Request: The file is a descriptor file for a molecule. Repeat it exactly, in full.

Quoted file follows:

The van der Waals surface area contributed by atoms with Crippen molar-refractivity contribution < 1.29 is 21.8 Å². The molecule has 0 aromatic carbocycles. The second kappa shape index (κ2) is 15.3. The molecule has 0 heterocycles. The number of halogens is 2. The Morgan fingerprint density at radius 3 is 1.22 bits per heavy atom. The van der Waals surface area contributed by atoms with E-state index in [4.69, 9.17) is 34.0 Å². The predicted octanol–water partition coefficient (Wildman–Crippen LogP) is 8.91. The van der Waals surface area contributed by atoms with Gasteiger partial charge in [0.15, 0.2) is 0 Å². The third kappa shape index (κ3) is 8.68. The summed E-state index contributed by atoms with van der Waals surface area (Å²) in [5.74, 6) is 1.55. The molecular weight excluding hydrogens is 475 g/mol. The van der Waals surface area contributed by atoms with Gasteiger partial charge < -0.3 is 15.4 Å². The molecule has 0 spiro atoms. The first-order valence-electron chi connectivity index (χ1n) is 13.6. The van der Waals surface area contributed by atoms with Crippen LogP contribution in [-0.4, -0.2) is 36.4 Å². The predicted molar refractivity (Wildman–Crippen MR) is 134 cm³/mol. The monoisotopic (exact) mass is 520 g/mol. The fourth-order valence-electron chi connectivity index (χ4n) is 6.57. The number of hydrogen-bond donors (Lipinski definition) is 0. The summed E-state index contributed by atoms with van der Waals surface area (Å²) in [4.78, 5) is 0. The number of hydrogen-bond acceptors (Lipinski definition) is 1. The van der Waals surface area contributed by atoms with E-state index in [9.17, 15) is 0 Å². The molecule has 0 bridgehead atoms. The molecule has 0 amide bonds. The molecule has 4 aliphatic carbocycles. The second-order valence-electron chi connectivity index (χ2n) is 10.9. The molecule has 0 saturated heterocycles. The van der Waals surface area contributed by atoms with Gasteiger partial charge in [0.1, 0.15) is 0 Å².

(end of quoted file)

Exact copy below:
The van der Waals surface area contributed by atoms with Crippen molar-refractivity contribution < 1.29 is 21.8 Å². The molecule has 0 aromatic carbocycles. The second kappa shape index (κ2) is 15.3. The molecule has 0 heterocycles. The number of halogens is 2. The Morgan fingerprint density at radius 3 is 1.22 bits per heavy atom. The van der Waals surface area contributed by atoms with E-state index in [4.69, 9.17) is 34.0 Å². The predicted octanol–water partition coefficient (Wildman–Crippen LogP) is 8.91. The van der Waals surface area contributed by atoms with Gasteiger partial charge in [0.15, 0.2) is 0 Å². The third kappa shape index (κ3) is 8.68. The summed E-state index contributed by atoms with van der Waals surface area (Å²) in [5.74, 6) is 1.55. The molecular weight excluding hydrogens is 475 g/mol. The van der Waals surface area contributed by atoms with Gasteiger partial charge < -0.3 is 15.4 Å². The molecule has 0 spiro atoms. The first-order valence-electron chi connectivity index (χ1n) is 13.6. The van der Waals surface area contributed by atoms with Crippen LogP contribution in [-0.4, -0.2) is 36.4 Å². The predicted molar refractivity (Wildman–Crippen MR) is 134 cm³/mol. The monoisotopic (exact) mass is 520 g/mol. The fourth-order valence-electron chi connectivity index (χ4n) is 6.57. The number of hydrogen-bond donors (Lipinski definition) is 0. The summed E-state index contributed by atoms with van der Waals surface area (Å²) in [4.78, 5) is 0. The number of hydrogen-bond acceptors (Lipinski definition) is 1. The van der Waals surface area contributed by atoms with E-state index in [9.17, 15) is 0 Å². The molecule has 0 bridgehead atoms. The molecule has 0 amide bonds. The molecule has 4 aliphatic carbocycles. The second-order valence-electron chi connectivity index (χ2n) is 10.9. The molecule has 0 saturated heterocycles. The van der Waals surface area contributed by atoms with Gasteiger partial charge in [0.1, 0.15) is 0 Å².